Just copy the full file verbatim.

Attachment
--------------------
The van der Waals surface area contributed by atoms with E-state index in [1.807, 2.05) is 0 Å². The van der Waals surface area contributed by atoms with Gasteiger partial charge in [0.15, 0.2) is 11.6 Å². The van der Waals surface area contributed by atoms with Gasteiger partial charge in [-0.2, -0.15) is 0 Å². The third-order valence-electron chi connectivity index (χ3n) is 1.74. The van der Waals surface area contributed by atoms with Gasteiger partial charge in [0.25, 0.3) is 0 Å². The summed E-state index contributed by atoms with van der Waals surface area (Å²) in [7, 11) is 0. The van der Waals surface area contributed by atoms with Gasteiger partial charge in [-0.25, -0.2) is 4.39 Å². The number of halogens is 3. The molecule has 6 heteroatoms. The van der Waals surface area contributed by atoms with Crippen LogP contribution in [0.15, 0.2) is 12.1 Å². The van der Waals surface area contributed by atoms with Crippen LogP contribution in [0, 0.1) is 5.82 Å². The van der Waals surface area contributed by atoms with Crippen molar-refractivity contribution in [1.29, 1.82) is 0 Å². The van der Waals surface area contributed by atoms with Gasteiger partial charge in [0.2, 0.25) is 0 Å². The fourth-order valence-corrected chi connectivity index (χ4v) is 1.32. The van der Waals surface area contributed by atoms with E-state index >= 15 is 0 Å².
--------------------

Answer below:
The van der Waals surface area contributed by atoms with E-state index in [1.807, 2.05) is 0 Å². The van der Waals surface area contributed by atoms with Gasteiger partial charge in [0.15, 0.2) is 11.6 Å². The van der Waals surface area contributed by atoms with Gasteiger partial charge in [-0.2, -0.15) is 0 Å². The third-order valence-electron chi connectivity index (χ3n) is 1.74. The van der Waals surface area contributed by atoms with Gasteiger partial charge in [0.25, 0.3) is 0 Å². The summed E-state index contributed by atoms with van der Waals surface area (Å²) in [7, 11) is 0. The van der Waals surface area contributed by atoms with Gasteiger partial charge in [-0.25, -0.2) is 4.39 Å². The number of halogens is 3. The molecule has 6 heteroatoms. The van der Waals surface area contributed by atoms with Crippen LogP contribution in [0.15, 0.2) is 12.1 Å². The van der Waals surface area contributed by atoms with Crippen LogP contribution in [0, 0.1) is 5.82 Å². The van der Waals surface area contributed by atoms with Crippen molar-refractivity contribution in [1.29, 1.82) is 0 Å². The van der Waals surface area contributed by atoms with Gasteiger partial charge in [0.2, 0.25) is 0 Å². The fourth-order valence-corrected chi connectivity index (χ4v) is 1.32. The van der Waals surface area contributed by atoms with E-state index >= 15 is 0 Å².